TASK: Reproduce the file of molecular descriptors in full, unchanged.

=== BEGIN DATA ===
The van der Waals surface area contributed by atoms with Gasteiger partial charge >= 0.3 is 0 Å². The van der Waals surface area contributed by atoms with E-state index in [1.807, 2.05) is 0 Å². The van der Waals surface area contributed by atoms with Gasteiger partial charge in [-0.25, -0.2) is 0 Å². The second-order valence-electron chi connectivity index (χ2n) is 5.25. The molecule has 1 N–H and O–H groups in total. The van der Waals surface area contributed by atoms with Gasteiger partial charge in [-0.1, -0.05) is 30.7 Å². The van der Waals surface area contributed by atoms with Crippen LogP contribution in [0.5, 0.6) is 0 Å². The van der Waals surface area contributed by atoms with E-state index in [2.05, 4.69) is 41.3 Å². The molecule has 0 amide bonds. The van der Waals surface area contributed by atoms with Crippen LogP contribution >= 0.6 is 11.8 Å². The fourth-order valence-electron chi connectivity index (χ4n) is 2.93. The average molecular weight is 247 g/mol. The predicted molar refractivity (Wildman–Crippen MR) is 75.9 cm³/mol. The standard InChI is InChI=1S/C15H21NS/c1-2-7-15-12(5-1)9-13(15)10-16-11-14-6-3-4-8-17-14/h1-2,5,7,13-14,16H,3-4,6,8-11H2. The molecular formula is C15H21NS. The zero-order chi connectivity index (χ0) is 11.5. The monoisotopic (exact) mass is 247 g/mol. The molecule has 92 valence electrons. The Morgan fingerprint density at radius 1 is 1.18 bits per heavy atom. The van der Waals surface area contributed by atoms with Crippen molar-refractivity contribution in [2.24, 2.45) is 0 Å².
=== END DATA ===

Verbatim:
The van der Waals surface area contributed by atoms with Gasteiger partial charge >= 0.3 is 0 Å². The van der Waals surface area contributed by atoms with E-state index in [1.807, 2.05) is 0 Å². The van der Waals surface area contributed by atoms with Gasteiger partial charge in [-0.25, -0.2) is 0 Å². The second-order valence-electron chi connectivity index (χ2n) is 5.25. The molecule has 1 N–H and O–H groups in total. The van der Waals surface area contributed by atoms with Gasteiger partial charge in [-0.1, -0.05) is 30.7 Å². The van der Waals surface area contributed by atoms with Crippen LogP contribution in [0.5, 0.6) is 0 Å². The van der Waals surface area contributed by atoms with E-state index in [2.05, 4.69) is 41.3 Å². The molecule has 0 amide bonds. The van der Waals surface area contributed by atoms with Crippen LogP contribution >= 0.6 is 11.8 Å². The fourth-order valence-electron chi connectivity index (χ4n) is 2.93. The average molecular weight is 247 g/mol. The predicted molar refractivity (Wildman–Crippen MR) is 75.9 cm³/mol. The standard InChI is InChI=1S/C15H21NS/c1-2-7-15-12(5-1)9-13(15)10-16-11-14-6-3-4-8-17-14/h1-2,5,7,13-14,16H,3-4,6,8-11H2. The molecular formula is C15H21NS. The zero-order chi connectivity index (χ0) is 11.5. The monoisotopic (exact) mass is 247 g/mol. The molecule has 92 valence electrons. The Morgan fingerprint density at radius 1 is 1.18 bits per heavy atom. The van der Waals surface area contributed by atoms with Crippen molar-refractivity contribution in [2.24, 2.45) is 0 Å².